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I will tell anyone who stands around long enough ‘don’t depend on cost avoidance business cases’. I learnt this from one of the Financial Directors at Rolls-Royce and have learnt more about this nebulous form of argument since.

A cost avoidance business case is one where you say ‘because X will no longer happen, we will save Y’. It seems reasonable, doesn’t it? But there are pitfalls – some of which you can overcome.

Pitfall one – your solution doesn’t stop X happening. CRM projects often promise to keep customers in the sales funnel longer. In fact, to sell to them. This avoids sales costs. But it relies on your solution truly stopping X happening. How can you get around this? Get down and dirty with your data. Make sure you have found the root cause of the problem you are solving (X) and know how many people will not churn if you fix it. Remember, customers often have a mixture of reasons for leaving your funnel. Some are personal and others might be too embarrassing to share.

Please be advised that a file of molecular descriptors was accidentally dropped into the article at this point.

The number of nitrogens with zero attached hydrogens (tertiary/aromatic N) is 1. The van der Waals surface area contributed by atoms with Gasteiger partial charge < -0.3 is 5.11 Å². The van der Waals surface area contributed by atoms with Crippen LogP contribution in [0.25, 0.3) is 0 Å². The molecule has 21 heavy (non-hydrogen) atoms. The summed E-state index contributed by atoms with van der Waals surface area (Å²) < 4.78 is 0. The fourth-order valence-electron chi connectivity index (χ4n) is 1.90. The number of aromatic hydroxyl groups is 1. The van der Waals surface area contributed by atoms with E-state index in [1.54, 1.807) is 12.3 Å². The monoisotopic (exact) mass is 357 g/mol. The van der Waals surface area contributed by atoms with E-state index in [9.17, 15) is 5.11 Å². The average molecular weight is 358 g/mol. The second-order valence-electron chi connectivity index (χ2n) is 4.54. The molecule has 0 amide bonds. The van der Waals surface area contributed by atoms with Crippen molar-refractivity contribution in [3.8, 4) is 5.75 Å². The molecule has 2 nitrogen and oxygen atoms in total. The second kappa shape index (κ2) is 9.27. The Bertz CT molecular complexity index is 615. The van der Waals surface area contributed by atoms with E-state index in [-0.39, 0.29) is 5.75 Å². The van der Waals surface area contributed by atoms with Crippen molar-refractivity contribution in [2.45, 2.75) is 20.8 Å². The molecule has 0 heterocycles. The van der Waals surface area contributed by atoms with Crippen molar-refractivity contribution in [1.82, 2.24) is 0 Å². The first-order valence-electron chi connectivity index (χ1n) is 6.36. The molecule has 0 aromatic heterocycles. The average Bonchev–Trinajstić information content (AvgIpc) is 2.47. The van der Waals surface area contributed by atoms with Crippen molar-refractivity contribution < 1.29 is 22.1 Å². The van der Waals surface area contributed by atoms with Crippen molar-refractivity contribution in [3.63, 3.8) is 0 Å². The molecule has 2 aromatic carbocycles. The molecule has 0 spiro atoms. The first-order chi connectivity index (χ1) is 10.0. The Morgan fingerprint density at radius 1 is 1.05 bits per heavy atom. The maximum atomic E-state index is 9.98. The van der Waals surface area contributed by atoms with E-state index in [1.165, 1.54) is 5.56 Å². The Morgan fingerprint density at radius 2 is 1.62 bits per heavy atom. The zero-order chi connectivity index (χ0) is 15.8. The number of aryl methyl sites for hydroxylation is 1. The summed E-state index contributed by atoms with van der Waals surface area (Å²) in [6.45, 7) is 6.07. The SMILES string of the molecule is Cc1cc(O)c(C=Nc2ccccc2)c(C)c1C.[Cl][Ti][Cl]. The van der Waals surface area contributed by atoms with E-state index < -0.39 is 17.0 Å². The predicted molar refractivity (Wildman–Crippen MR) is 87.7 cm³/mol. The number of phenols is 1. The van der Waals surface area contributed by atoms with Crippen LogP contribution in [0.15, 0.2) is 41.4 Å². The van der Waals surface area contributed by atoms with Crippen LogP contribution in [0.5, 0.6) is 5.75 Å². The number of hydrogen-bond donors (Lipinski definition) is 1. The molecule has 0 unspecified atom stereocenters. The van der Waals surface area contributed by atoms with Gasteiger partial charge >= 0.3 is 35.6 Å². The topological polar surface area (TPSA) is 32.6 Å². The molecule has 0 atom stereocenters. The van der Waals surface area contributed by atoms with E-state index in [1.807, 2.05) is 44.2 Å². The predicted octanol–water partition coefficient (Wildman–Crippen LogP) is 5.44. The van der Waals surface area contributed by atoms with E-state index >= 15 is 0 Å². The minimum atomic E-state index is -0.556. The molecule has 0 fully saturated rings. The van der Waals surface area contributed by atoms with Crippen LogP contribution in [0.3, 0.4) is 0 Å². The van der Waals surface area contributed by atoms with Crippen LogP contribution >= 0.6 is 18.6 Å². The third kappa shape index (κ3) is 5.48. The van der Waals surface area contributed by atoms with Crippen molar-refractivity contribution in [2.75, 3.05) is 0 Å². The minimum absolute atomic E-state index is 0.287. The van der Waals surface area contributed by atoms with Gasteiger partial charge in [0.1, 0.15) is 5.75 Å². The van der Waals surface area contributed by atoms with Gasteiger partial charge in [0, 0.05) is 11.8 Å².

Pitfall two – you add up a whole bunch of time – let’s say 30 seconds on a few thousand actions. Let’s say reducing the time of call centre calls by 30 seconds or 8%. But that time doesn’t add up. You cannot carry time over from one day / shift to the next. You can’t add Barbara’s time to Jeremy’s and get a cost saving, unless they share common work. Personally, I think this is the most nefarious of cost avoidance business cases.

Pitfall three – even if the time adds up, you can’t realise the benefits. In the image, you see an imaginary call centre team. A change will reduce call times by 30 seconds. But that is about half a person. Unless you have lots of very flexible contracts and people who don’t mind being sent home early unpaid, you have no business case.

Pitfall four – just supposing all that time adds up to a whole person. You now have two costs to add to your business case. The cost of letting someone go and the cost of that team resisting further change. These create near and long-term headwinds on your business case.

How can you get around the last three pitfalls? Spend the 30 seconds on value adding activities. Improve customer satisfaction by spending the 30 seconds with customers. Add a VoC review at the end of each shift. Use the time to change other aspects of your work, or take on extra responsibilities. BTW that last suggestion will really test how much you believe in those 30 seconds…

These pitfalls apply no matter what situation you are in. Whether you are a team leader asking for investment in new tools or a founder who wants to persuade others to buy their new app.

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